4 Fellows at the exhibition “Liminality”

18.01.24 @ 18:00


Μάρω Φασουλή, Άτιτλο, 2020, πανί, σπρέι, παστέλ, νήμα, 300 x 240 cm , Παραχώρηση της καλλιτέχνιδας και της CITRONNE Gallery

Μαρίνα Παπαδάκη, Άρνικα, 2022, ακρυλικά σε καμβά, 150x150 cm, Παραχώρηση της καλλιτέχνιδας και της CITRONNE Gallery

With the exhibition “Liminality”, CITRONNE Gallery introduces another current problematic. It addresses challenges arising from a contemporary liquid reality that subverts traditional ways of being, identity and life – whether voluntarily or involuntarily. The transitional stage of moving from one state to another at both an individual and collective level is described, along with the associated “rituals.”. The artists Yorgos Yatromanolakis, Marina Papadaki, Natalia Papadopoulou and Maro Fasouli engage with the concept of liminality.

Liminality is a term introduced by the French ethnographer Arnold van Gennep* in his book The Rites of Passage in 1909*. It represents the middle stage of the three-part pattern “separation, transition, incorporation in rituals.” The exhibition repositions this concept in the context of contemporary experiences, a result of global developments. The curator of the exhibition Vicky Tsirou** broadens the term’s meaning and examines its contemporary expressions. As she points out in her curatorial text, “more recent interpretations encompass not only the notion of ritual but also changes in the social and political sphere. Today, in the era of ‘liquid modernity,’ we observe that the status quo, an entire value system, is in a state of continuous instability characterized by successive transitions, or in other words, by a permanent condition of liminality.”

The works in the exhibition trace ‘Liminality’ through four invisible passages: architectural structure, the course of history, the integration of tradition, and the inner experiential processes. The exhibition does not strictly align each artist’s work with a thematic axis but tends to place them on one of these four axes. The works are integrated into the gallery’s architectural structure, positioned in different rooms to reflect the analogy made by van Gennep of society with a house and its different rooms. Passages in the lives of individuals and social groups resemble movement between the internal spaces of a residence.

The paintings of Marina Papapadaki depict hybrid anthropomorphic and zoomorphic beings with flat colors and in spaces that intertwine the imaginary with the real, the interior with the exterior. The artist creates geometric structures resembling enigmatic systems for organizing reality. Some of her works’ titles, such as Great Horse Manure Crisis of 1894, refer to real historical and social events that the artist transcribes through patterns and illusory spaces. The concept of transition mainly signifies the incisions occurring through social reconfigurations.

The wall-mounted works and totemic sculptures by Maro Fasouli reframe folk tradition and the art of weaving using textures and various materials such as reeds and threads. Her compositions present weaving as detached from a given set of strict rules inherent in this folk art. The passage from convention and the reproduction of standardized patterns to the possibility of “error”, freedom and spontaneity opens the way for new ways of learning and promotes creative imagination. It also emphasizes women’s identity, labor and their relationship with embodied experience and nature.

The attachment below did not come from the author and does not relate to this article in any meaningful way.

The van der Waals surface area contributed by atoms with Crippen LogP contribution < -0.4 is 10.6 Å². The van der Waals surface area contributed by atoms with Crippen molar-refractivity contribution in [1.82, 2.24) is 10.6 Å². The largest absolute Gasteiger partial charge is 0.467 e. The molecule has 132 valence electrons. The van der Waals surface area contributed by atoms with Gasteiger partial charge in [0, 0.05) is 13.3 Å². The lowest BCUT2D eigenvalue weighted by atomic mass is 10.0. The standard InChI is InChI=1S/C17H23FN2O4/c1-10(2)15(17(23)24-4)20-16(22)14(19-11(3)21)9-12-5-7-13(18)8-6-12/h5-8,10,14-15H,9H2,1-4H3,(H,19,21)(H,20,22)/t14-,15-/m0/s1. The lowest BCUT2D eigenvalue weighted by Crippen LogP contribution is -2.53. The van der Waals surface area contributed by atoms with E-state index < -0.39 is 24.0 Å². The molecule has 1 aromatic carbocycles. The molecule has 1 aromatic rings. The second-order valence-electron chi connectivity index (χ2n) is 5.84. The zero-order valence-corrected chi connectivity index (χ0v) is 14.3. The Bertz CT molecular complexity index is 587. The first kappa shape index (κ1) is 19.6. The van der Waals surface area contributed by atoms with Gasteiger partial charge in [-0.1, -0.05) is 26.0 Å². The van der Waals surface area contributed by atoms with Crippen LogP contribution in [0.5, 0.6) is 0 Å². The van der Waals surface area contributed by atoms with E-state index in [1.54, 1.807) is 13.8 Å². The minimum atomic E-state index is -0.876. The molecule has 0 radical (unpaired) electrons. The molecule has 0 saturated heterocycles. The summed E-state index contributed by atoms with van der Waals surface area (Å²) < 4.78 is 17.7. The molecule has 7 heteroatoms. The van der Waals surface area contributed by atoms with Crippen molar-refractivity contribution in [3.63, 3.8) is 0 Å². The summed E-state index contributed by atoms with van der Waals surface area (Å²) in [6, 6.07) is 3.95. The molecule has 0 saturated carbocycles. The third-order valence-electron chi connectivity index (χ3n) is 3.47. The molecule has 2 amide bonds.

The in-situ video installation Horses, Horses (2024) by Natalia Papadopoulou transforms the gallery’s long passage into an immersive audiovisual tunnel with soundscapes, speech, and intense visual images resembling traces or impressions. Logical sequence, empirical space, and time are abolished as the images intertwine or follow a non-linear, associative narration with alternating rhythms. Both the installation and her other two works in the exhibition reveal the poetic self, the inner, unconscious, or subconscious thoughts, and hidden aspects of the psyche that emerge in the condition of liminality.

The photographs by Yorgos Yatromanolakis from the sequence The Splitting of the Chrysalis & the Slow Unfolding of the Wings (2018) derive from on a personal, experiential passage from a previous to a new relationship with memories and the past. The process begins with the stage of separation, enters the stage of liminality and concludes with incorporation. The work parallels this experience with the biological cycle in nature and specifically the flight of the chrysalis. It suggests, by extension, the correlation that van Gennep makes between the periodicity of human transitions and of natural phenomena. Transitions organize time, and correspondingly, biological time defines transitions.

As a whole, the works constitute a multifaceted array of expressive means, qualities, textures, and sensations.

*Liminality refers to transitions from one life stage to another and from one social position to reintegration with a different role and new forms of relationships. It is an intermediate state in which boundaries between the conscious and the unconscious, the personal and the collective, space and time, become blurred. Often, the experience is embodied.

**Vicky Tsirou is an independent curator, art historian and art theorist.

***All artists – Maro Fasouli, Marina Papadaki, Natalia Papadopoulou, Yorgos Yatromanolakis- are SNF ARTWORKS Fellows

Maro Fasouli I Marina Papadaki
Natalia Papadopoulou I Yorgos Yatromanolakis

Curator: Vicky Tsirou
Opening: Thursday, 18 January, 19.00 – 22.00
Duration: 19 January – 2 March 2024

CITRONNE Gallery – Athens:
19 Patriarchou Ioakim 19 (4th floor)
10675 Kolonaki, Athens.
Tel. (+30) 210 7235 226
Email: [email protected]
Tue, Thu, Fri: 11.00-20.00
Wed, Sat: 11.00-16.00